Marvel’s Avengers: Behind the Performance - Ashly Burch / Kate Bishop

We speak to award-winning actor Ashly Burch about taking on the role of an Avenger, the importance of trusting the director and hitting the mark for a fan-favorite Hero.
By Duncan Heaney

A new Hero has joined Marvel’s Avengers: Kate Bishop.

This skilled archer arrives with a bow, some experimental AIM tech, and a tongue that’s sharper than her sword.

Tough, smart, and witty enough to even put Tony Stark on the back foot, she’s brought to life by an incredible vocal performance from Ashly Burch. We had an opportunity to talk to the actor about her love of the character, how she approached the role, and her techniques for hitting the bullseye in the recording booth.

Image credit: OuterRimsPhoto

Hi Ashly. We understand you jumped at the chance to play this character in Marvel’s Avengers

They had me at Kate Bishop, honestly! (laughs)

I’m a big Kate Bishop fan. When I saw that she was the character I was auditioning for, I got so excited because I love her in the comics!

What is it about Kate that makes her so appealing to you?

I think the great thing about Kate in the game is that she's funny, she's snarky and she's badass, but also visibly hurt by a sense of abandonment from the Avengers. They went quiet on her after A-Day, and she carries a chip on her shoulder about that.

It adds a really interesting bit of color to her character. She presents a very impenetrable front, but in reality, she has a little bit of a gushy center. She does want a sense of family and community, and feels a bit rejected and abandoned at the start of the story because the family that she thought she had disappeared on her. She carries that with her.

I also feel like her relationship with Clint Barton (Hawkeye) is layered in that same way. There’s a jokey and ribbing exterior, but she has a genuine care for him that makes her really vulnerable.

So I think that combo of the bravado that she presents herself with, alongside this sensitivity when it comes to feeling like she’s not part of the team - or wanting to feel like she’s part of the team - makes her feel really well rounded and complex.

Is that something you relate to?

Well, I think that part of being an actor is finding a way to relate to whatever character you're playing.

Even if there's a character that's very divorced from how you present yourself, or who you think that you are, there's probably some sort of synchronicity there that you can tap into.

I'm different from a lot of my characters… but I also share certain traits. For example, with Chloe in Life is Strange, there’s a universal experience of grief or feeling displaced. I know what these things feel like, even though I’m not a blue-haired teenager living in the West!

So I think part of our jobs as actors is to find the universal quality that the character has, tap into that, and tap into our own lives, and imbue all that into the character. We do a disservice to our characters, male, female, or non-binary, when we don't see them as complete people.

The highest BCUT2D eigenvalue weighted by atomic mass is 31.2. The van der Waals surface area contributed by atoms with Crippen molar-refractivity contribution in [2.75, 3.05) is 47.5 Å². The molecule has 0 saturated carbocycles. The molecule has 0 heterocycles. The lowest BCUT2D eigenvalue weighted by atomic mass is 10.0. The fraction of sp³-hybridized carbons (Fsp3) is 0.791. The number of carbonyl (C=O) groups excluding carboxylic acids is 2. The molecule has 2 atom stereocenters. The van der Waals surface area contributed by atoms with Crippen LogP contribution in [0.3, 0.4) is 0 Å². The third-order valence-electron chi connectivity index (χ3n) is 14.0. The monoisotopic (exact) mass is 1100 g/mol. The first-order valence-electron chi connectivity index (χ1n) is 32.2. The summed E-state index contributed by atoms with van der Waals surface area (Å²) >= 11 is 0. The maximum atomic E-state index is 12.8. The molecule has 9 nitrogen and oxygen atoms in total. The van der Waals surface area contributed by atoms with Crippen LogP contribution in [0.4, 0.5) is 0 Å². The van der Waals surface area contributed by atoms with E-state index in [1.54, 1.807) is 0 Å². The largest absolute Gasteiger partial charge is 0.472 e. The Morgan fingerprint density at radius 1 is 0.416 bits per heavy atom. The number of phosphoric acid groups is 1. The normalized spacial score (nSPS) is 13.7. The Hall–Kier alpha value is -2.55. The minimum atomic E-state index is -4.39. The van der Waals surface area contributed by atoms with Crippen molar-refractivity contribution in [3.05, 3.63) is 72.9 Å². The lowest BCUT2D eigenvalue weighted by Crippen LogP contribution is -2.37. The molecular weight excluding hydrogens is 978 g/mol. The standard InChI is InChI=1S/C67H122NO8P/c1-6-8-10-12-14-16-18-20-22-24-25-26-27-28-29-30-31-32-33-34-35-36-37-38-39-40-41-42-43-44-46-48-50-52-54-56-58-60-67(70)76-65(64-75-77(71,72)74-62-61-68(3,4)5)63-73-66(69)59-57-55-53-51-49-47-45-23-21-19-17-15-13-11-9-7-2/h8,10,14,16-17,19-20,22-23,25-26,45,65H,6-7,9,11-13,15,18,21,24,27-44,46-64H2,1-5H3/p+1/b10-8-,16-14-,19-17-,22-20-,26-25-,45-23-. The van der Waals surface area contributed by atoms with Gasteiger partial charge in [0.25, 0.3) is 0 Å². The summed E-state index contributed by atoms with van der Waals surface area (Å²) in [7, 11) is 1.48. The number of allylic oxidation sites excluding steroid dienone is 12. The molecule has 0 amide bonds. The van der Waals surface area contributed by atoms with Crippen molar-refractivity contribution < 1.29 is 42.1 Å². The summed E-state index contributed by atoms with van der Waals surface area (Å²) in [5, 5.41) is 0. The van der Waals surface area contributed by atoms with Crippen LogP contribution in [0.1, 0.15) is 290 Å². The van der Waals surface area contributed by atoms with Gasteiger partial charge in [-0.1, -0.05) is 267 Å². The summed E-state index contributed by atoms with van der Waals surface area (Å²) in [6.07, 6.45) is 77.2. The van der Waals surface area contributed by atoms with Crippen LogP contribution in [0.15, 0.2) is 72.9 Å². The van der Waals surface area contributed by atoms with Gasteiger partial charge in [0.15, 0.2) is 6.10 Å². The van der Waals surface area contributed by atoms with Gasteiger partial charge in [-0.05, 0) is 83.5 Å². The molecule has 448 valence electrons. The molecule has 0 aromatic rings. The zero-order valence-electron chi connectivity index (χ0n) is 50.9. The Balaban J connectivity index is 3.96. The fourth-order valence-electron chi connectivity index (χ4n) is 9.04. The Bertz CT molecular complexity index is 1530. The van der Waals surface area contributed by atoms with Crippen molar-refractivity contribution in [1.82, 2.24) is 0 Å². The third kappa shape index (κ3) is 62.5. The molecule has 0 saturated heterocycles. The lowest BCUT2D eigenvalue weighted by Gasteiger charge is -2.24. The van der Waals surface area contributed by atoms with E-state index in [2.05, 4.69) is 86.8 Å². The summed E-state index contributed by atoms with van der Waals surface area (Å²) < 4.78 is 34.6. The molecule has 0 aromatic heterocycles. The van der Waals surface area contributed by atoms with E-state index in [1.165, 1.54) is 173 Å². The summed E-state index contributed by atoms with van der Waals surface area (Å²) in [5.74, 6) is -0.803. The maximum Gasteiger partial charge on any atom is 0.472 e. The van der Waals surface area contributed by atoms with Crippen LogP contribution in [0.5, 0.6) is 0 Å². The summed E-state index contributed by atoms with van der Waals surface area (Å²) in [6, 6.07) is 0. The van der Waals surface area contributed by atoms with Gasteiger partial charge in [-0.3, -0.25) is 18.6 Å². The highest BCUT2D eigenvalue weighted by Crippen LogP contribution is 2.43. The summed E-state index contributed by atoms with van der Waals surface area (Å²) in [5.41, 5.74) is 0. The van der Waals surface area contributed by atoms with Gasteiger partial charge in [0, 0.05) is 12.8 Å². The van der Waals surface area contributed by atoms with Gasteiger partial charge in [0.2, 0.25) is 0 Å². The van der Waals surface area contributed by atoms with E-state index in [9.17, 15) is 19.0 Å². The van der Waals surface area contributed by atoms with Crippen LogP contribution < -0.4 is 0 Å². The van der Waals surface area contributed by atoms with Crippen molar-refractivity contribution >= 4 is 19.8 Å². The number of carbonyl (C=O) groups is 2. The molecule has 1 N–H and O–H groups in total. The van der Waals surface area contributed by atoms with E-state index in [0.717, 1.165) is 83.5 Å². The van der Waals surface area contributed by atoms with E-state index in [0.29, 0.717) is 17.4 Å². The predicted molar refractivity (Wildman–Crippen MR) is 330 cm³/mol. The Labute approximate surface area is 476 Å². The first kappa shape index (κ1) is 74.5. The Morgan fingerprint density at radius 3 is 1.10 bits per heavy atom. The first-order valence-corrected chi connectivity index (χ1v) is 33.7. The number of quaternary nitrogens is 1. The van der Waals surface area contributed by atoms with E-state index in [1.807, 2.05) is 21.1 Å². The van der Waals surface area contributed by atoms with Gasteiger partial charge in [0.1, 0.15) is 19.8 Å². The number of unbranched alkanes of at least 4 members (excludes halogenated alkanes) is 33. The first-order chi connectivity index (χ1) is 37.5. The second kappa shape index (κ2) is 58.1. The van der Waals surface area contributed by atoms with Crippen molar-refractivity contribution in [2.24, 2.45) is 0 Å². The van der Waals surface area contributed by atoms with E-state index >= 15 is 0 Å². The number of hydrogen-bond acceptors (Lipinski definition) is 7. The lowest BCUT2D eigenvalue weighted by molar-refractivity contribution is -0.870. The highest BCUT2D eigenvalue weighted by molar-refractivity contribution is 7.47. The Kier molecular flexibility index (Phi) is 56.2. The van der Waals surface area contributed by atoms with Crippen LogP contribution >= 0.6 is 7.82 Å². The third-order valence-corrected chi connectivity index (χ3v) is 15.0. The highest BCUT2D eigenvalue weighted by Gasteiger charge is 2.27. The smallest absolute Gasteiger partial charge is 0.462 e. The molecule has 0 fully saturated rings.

Image credit: OuterRimsPhoto

One thing that defines Kate in the game is her sense of humor. Was that something fun to portray?

It's always fun when you get to play comedy. That's not always present in games - sometimes there's a lot of heaviness, certainly in many of the games that I’ve been in. So anytime there’s an opportunity for levity, it’s great - and Kate is really funny!

I get excited about stuff like that. Not just the complexity of the character, but the sense that: oh, this is gonna be fun! I’m going to get to play. I’m going to get to try stuff and be weird and wacky.

How much did you get to play in the role of Kate Bishop? Did the team give you room to improvise?

Oh yeah, totally. I don't remember everything that I improvised, but they definitely let me do it. I'm pretty sure the ‘boop’ in the trailer when I flick that guy's head is one. I think I’d seen mo-cap for that and I said ‘boop’ as we were recording lines, and they kept it!

They really let me inject my own personality into Kate and try stuff out. There’s a lot of really fun banter in particular between her and the other Avengers that I got to play more loose and try stuff with. It was really fun.

Image credit: OuterRimsPhoto

You definitely feel that fun in the performance…

Sure, but to be honest, it’s not just about what I'm bringing but also the team I'm working with.

Developing a sense of trust with the director is really important, because the more comfortable or safe you feel, the more you can explore and try stuff, while sticking within the parameters of what the project needs.

So, if I was like a little sheep that wants to wander and do 20 minutes of improv, I knew they could let me play as much as necessary but get me back to the scene (laughs).